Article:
Subject(s)
Life Expectancy , Tuberculosis/economics , Tuberculosis/mortality , COVID-19 , Global Burden of Disease/economics , HIV Infections/complications , Humans , Sustainable Development , Tuberculosis/prevention & control
5.
Front Endocrinol (Lausanne) ; 13: 815703, 2022.
Article in English | MEDLINE | ID: covidwho-1701729

ABSTRACT

Background and Purpose: Pancreatic islet autoantibodies (iAb) are the hallmark of autoimmunity in type 1 diabetes. A more comprehensive understanding of the global iAb prevalence could help reduce avertible morbidity and mortality among children and adolescents and contribute to the understanding in the observed differences in the incidence, prevalence and health outcomes of children and adolescents with type 1 diabetes across and within countries. We present the first scoping review that provides a global synthesis of the prevalence of iAb in children and adolescents with type 1 diabetes. Research Design and Methods: We searched Ovid MEDLINE® with Daily Update, Embase (Elsevier, embase.com) and PubMed (National Library of Medicine -NCBI), for studies pertaining to prevalence in children and adolescents (0-19) with type 1 diabetes published between 1 Jan 1990 and 18 June 2021. Results were synthesized using Covidence systematic review software and meta-analysis was completed using R v3·6·1. Two reviewers independently screened abstracts with a third reviewer resolving conflicts (k= 0·92). Results: The review revealed 125 studies from 48 different countries, with 92 from high-income countries. Globally, in new-onset type 1 diabetes, IA-2A was the most prevalent iAb 0·714 [95% CI (0·71, 0·72)], followed by ICA 0·681 [95% CI (0·67, 0·69)], ZnT8A was 0·654 [95% CI (0·64, 0·66)], GADA 0·636 [95% CI (0·63, 0·66)] and then IAA 0·424 [95% CI (0·42, 0·43)], with substantial variation across world regions. The weighted mean prevalence of IA-2A was more variable, highest in Europe at 0·749 [95% CI (0·74, 0·76)] followed by Northern America 0·662 [95% CI (0·64, 0·69)], Latin America and the Caribbean 0·632 [95% CI (0·54, 0·72)], Oceania 0·603 [95% CI (0·54, 0·67)], Asia 0·466 [95% CI (0·44, 0·50)] and Africa 0·311 [95% CI (0·23, 0·40)]. In established cases of type 1 diabetes, GADA was the most prevalent iAb 0·407 [95% CI (0·39, 0·42)] followed by ZnT8A 0·322 [95% CI (0·29, 0·36)], IA-2A 0·302 [95% CI (0·29, 0·32)], IAA 0·258 [95% CI (0·24, 0·26)] and ICA 0·145 [95% CI (0·13, 0·16)], again with substantial variation across world regions. Conclusion: Understanding the global prevalence of iAb in children and adolescents with type 1 diabetes could help with earlier identification of those at-risk of developing type 1 diabetes and inform clinical practice, health policies, resource allocation, and targeted healthcare interventions to better screen, diagnose and manage children and adolescents with type 1 diabetes.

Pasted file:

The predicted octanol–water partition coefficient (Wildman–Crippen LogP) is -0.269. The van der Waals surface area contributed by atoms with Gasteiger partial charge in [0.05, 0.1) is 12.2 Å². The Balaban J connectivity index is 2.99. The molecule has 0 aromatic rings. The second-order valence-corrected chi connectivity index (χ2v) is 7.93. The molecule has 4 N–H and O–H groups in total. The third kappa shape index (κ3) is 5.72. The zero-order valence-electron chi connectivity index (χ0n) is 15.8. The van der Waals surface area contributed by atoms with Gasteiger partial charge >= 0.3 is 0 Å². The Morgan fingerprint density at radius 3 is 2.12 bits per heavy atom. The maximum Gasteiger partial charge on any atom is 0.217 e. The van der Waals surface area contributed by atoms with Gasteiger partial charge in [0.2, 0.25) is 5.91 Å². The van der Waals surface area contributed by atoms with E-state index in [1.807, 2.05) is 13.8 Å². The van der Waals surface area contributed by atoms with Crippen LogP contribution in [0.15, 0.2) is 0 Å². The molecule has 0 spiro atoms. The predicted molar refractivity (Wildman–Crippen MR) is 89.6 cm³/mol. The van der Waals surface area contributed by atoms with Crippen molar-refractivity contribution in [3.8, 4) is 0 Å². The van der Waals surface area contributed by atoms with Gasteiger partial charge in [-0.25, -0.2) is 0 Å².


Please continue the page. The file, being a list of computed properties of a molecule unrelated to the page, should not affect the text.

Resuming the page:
Subject(s)
Diabetes Mellitus, Type 1 , Islets of Langerhans , Adolescent , Autoantibodies , Child , Diabetes Mellitus, Type 1/epidemiology , Glutamate Decarboxylase , Humans , Prevalence
6.
EuropePMC; 2020.
Preprint in English | EuropePMC | ID: ppcovidwho-304964

ABSTRACT